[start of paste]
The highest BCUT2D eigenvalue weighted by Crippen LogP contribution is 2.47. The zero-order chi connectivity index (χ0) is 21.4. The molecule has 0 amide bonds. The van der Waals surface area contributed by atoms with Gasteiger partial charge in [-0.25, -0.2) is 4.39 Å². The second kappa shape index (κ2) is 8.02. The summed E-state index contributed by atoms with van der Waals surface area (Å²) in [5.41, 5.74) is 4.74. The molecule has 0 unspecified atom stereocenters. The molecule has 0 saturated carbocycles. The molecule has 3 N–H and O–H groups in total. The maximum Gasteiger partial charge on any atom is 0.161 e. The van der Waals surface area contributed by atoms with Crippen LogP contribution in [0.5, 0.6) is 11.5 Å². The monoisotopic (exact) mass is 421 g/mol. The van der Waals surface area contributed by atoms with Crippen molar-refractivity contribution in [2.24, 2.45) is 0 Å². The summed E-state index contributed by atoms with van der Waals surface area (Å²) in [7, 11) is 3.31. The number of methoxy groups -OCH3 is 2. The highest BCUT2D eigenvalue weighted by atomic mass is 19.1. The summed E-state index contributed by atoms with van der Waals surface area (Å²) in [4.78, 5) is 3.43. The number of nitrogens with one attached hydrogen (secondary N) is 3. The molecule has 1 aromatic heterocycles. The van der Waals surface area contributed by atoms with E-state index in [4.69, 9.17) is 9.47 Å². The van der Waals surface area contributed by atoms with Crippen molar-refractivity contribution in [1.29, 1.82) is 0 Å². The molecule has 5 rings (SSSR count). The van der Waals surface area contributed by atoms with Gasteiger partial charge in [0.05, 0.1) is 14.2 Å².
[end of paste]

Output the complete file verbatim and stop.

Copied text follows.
The highest BCUT2D eigenvalue weighted by Crippen LogP contribution is 2.47. The zero-order chi connectivity index (χ0) is 21.4. The molecule has 0 amide bonds. The van der Waals surface area contributed by atoms with Gasteiger partial charge in [-0.25, -0.2) is 4.39 Å². The second kappa shape index (κ2) is 8.02. The summed E-state index contributed by atoms with van der Waals surface area (Å²) in [5.41, 5.74) is 4.74. The molecule has 0 unspecified atom stereocenters. The molecule has 0 saturated carbocycles. The molecule has 3 N–H and O–H groups in total. The maximum Gasteiger partial charge on any atom is 0.161 e. The van der Waals surface area contributed by atoms with Crippen LogP contribution in [0.5, 0.6) is 11.5 Å². The monoisotopic (exact) mass is 421 g/mol. The van der Waals surface area contributed by atoms with Crippen molar-refractivity contribution in [2.24, 2.45) is 0 Å². The summed E-state index contributed by atoms with van der Waals surface area (Å²) in [7, 11) is 3.31. The number of methoxy groups -OCH3 is 2. The highest BCUT2D eigenvalue weighted by atomic mass is 19.1. The summed E-state index contributed by atoms with van der Waals surface area (Å²) in [4.78, 5) is 3.43. The number of nitrogens with one attached hydrogen (secondary N) is 3. The molecule has 1 aromatic heterocycles. The van der Waals surface area contributed by atoms with E-state index in [4.69, 9.17) is 9.47 Å². The van der Waals surface area contributed by atoms with Crippen molar-refractivity contribution in [1.29, 1.82) is 0 Å². The molecule has 5 rings (SSSR count). The van der Waals surface area contributed by atoms with Gasteiger partial charge in [0.05, 0.1) is 14.2 Å².